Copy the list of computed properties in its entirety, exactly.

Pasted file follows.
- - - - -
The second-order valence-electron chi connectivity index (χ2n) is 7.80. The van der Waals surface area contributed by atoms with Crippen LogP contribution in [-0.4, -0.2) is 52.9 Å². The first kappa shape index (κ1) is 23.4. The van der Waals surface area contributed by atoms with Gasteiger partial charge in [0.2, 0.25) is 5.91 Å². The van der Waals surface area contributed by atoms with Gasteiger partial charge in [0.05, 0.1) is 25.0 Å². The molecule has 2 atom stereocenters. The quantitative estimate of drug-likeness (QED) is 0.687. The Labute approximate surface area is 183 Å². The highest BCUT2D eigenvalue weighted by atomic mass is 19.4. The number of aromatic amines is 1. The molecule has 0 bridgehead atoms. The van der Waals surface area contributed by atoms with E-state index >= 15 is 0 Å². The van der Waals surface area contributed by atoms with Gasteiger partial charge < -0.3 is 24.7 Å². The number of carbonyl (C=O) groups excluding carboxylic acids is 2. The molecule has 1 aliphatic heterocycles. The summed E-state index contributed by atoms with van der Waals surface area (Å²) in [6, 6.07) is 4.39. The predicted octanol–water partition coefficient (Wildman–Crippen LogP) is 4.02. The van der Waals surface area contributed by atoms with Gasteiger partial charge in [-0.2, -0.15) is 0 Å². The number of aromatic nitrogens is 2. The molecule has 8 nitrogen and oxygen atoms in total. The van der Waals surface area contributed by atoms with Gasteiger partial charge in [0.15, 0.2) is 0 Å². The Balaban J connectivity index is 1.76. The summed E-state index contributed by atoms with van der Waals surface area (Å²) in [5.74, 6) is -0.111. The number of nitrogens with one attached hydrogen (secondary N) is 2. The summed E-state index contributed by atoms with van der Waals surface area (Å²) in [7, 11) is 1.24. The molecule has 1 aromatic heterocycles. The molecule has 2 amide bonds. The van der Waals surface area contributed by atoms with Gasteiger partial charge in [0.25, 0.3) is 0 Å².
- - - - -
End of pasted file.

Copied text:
The second-order valence-electron chi connectivity index (χ2n) is 7.80. The van der Waals surface area contributed by atoms with Crippen LogP contribution in [-0.4, -0.2) is 52.9 Å². The first kappa shape index (κ1) is 23.4. The van der Waals surface area contributed by atoms with Gasteiger partial charge in [0.2, 0.25) is 5.91 Å². The van der Waals surface area contributed by atoms with Gasteiger partial charge in [0.05, 0.1) is 25.0 Å². The molecule has 2 atom stereocenters. The quantitative estimate of drug-likeness (QED) is 0.687. The Labute approximate surface area is 183 Å². The highest BCUT2D eigenvalue weighted by atomic mass is 19.4. The number of aromatic amines is 1. The molecule has 0 bridgehead atoms. The van der Waals surface area contributed by atoms with E-state index >= 15 is 0 Å². The van der Waals surface area contributed by atoms with Gasteiger partial charge < -0.3 is 24.7 Å². The number of carbonyl (C=O) groups excluding carboxylic acids is 2. The molecule has 1 aliphatic heterocycles. The summed E-state index contributed by atoms with van der Waals surface area (Å²) in [6, 6.07) is 4.39. The predicted octanol–water partition coefficient (Wildman–Crippen LogP) is 4.02. The van der Waals surface area contributed by atoms with Gasteiger partial charge in [-0.2, -0.15) is 0 Å². The number of aromatic nitrogens is 2. The molecule has 8 nitrogen and oxygen atoms in total. The van der Waals surface area contributed by atoms with Gasteiger partial charge in [0.15, 0.2) is 0 Å². The Balaban J connectivity index is 1.76. The summed E-state index contributed by atoms with van der Waals surface area (Å²) in [5.74, 6) is -0.111. The number of nitrogens with one attached hydrogen (secondary N) is 2. The summed E-state index contributed by atoms with van der Waals surface area (Å²) in [7, 11) is 1.24. The molecule has 1 aromatic heterocycles. The molecule has 2 amide bonds. The van der Waals surface area contributed by atoms with Gasteiger partial charge in [0.25, 0.3) is 0 Å².